Perhaps this might be a good time for Westeros to switch to representative democracy.

This is the second book in the A Song of Ice and Fire novel series, and source material for the Game of Thrones TV series.  It’s a thick book, with lots of events, though the tight third person narration means that many of those events take place “off-stage.”  Even the battle of King’s Landing, which gets a lot of detail, requires a key moment to be given in an after action report as none of the viewpoint characters are there.

So, let’s look at the viewpoint characters.  Eddard “Ned” Stark is dead (told you there’d be spoilers) and we still don’t get chapters for Robb or Rickon.  But the rest of the Stark family is represented.

Catelyn Stark (nee Tully) initially is with King Robb’s forces until he makes her ambassador to Renly.  She tries to mediate between him and Stannis, as their rival claims endanger them both.  It does not go well, and she is forced to retreat with one of Renly’s bodyguards, the female knight Brienne.

Jon Snow has joined a Night Guard expedition beyond the wall to learn Mance Rayder’s intentions and if necessary stop him.  There are dark doings afoot, both those of ordinary men and of the supernatural.

Sansa Stark remains a hostage of the royal family in King’s Landing.  She’s trying to retain what shreds of her optimism and belief in chivalry she can, but the story seems intent on crushing every last bit of her naivete.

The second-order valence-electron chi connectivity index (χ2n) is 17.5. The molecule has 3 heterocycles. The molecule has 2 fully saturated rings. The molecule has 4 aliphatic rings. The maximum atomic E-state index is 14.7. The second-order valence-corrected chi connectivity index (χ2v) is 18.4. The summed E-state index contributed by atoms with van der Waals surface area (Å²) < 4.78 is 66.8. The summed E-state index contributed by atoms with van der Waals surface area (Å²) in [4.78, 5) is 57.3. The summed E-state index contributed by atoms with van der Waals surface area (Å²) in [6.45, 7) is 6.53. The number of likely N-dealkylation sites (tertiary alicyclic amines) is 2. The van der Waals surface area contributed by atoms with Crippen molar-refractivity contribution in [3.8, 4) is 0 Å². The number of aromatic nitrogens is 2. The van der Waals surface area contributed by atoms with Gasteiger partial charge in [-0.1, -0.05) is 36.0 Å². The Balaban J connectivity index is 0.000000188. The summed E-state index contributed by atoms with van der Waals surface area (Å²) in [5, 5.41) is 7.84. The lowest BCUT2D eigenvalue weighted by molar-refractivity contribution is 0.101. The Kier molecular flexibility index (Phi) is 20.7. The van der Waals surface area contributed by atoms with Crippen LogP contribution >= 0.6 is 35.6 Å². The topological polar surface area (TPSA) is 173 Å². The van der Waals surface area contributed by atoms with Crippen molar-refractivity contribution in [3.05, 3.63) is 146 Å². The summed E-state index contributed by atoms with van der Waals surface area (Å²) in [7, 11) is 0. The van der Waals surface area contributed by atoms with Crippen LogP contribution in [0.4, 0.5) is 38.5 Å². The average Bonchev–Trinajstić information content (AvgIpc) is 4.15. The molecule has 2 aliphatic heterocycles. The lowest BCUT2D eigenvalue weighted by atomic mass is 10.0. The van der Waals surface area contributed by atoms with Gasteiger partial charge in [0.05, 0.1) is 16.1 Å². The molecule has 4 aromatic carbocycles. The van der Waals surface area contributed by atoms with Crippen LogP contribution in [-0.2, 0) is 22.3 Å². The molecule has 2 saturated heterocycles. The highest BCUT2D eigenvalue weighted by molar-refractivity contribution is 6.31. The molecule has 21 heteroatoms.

Arya Stark has managed to escape the royal city disguised as a boy named Arry, only the first of several name changes.  She experiences the war from the perspective of the “smallfolk” who have no choice but to obey whichever master currently holds sway or be killed.  Her sections include a really cool character, but naming them would be a huge spoiler.

And Bran Stark learns that his body may be crippled, but he has powers of his own.  Also, being the eight-year-old lord of Winterfell castle is not as much fun as you might have thought, especially when enemies come knocking.

Meanwhile, Tyrion Lannister continues to be his family’s viewpoint character.  He’s appointed acting King’s Hand while his father Tywin deals with the military aspects of the multi-sided war.  His short stature is no handicap in a job that primarily involves making and carrying out plans, and Tyrion has more success than any other viewpoint character.  But because he took the post just as the ill effects of the war hit King’s Landing, he’s despised by the citizens.  And his relatives aren’t making things any easier!

Further afield, Dani is trying to parlay her baby dragons and handful of followers into a force that will retake Westeros for the Targaryen line.  This is the plotline with the most overt magical elements, including a trippy sequence where Dani gets a great deal of symbolic information that she can’t use because she has no context for it.  Apparently, dragons enhance magic merely by existing, but most magic is used in unpleasant ways so that’s not a good thing.